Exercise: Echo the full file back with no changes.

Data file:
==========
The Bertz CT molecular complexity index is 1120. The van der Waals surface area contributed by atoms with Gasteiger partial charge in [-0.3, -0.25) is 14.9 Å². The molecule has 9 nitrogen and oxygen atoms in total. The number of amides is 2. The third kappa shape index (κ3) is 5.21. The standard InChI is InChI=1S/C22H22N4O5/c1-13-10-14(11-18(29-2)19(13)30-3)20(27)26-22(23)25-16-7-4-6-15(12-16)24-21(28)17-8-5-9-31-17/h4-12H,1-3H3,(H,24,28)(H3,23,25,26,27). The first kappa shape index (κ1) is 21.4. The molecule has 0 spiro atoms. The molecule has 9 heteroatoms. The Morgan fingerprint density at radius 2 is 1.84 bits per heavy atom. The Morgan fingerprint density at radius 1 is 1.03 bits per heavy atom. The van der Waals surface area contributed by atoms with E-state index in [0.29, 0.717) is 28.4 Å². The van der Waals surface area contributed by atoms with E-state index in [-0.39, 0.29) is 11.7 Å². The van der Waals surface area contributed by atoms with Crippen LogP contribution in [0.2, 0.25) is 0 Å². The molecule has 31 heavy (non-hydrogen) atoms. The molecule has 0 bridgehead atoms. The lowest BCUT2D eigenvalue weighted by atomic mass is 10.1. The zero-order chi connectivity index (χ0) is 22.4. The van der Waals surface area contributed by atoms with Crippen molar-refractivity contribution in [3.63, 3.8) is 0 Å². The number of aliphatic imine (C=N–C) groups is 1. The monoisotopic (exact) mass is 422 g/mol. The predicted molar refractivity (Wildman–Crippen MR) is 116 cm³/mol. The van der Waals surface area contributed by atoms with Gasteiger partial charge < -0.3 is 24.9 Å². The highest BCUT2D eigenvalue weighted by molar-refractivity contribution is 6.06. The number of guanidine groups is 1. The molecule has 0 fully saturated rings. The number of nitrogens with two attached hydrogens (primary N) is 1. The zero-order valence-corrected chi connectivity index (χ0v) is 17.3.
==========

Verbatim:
The Bertz CT molecular complexity index is 1120. The van der Waals surface area contributed by atoms with Gasteiger partial charge in [-0.3, -0.25) is 14.9 Å². The molecule has 9 nitrogen and oxygen atoms in total. The number of amides is 2. The third kappa shape index (κ3) is 5.21. The standard InChI is InChI=1S/C22H22N4O5/c1-13-10-14(11-18(29-2)19(13)30-3)20(27)26-22(23)25-16-7-4-6-15(12-16)24-21(28)17-8-5-9-31-17/h4-12H,1-3H3,(H,24,28)(H3,23,25,26,27). The first kappa shape index (κ1) is 21.4. The molecule has 0 spiro atoms. The molecule has 9 heteroatoms. The Morgan fingerprint density at radius 2 is 1.84 bits per heavy atom. The Morgan fingerprint density at radius 1 is 1.03 bits per heavy atom. The van der Waals surface area contributed by atoms with E-state index in [0.29, 0.717) is 28.4 Å². The van der Waals surface area contributed by atoms with E-state index in [-0.39, 0.29) is 11.7 Å². The van der Waals surface area contributed by atoms with Crippen LogP contribution in [0.2, 0.25) is 0 Å². The molecule has 31 heavy (non-hydrogen) atoms. The molecule has 0 bridgehead atoms. The lowest BCUT2D eigenvalue weighted by atomic mass is 10.1. The zero-order chi connectivity index (χ0) is 22.4. The van der Waals surface area contributed by atoms with Crippen molar-refractivity contribution in [3.63, 3.8) is 0 Å². The number of aliphatic imine (C=N–C) groups is 1. The monoisotopic (exact) mass is 422 g/mol. The predicted molar refractivity (Wildman–Crippen MR) is 116 cm³/mol. The van der Waals surface area contributed by atoms with Gasteiger partial charge < -0.3 is 24.9 Å². The highest BCUT2D eigenvalue weighted by molar-refractivity contribution is 6.06. The number of guanidine groups is 1. The molecule has 0 fully saturated rings. The number of nitrogens with two attached hydrogens (primary N) is 1. The zero-order valence-corrected chi connectivity index (χ0v) is 17.3.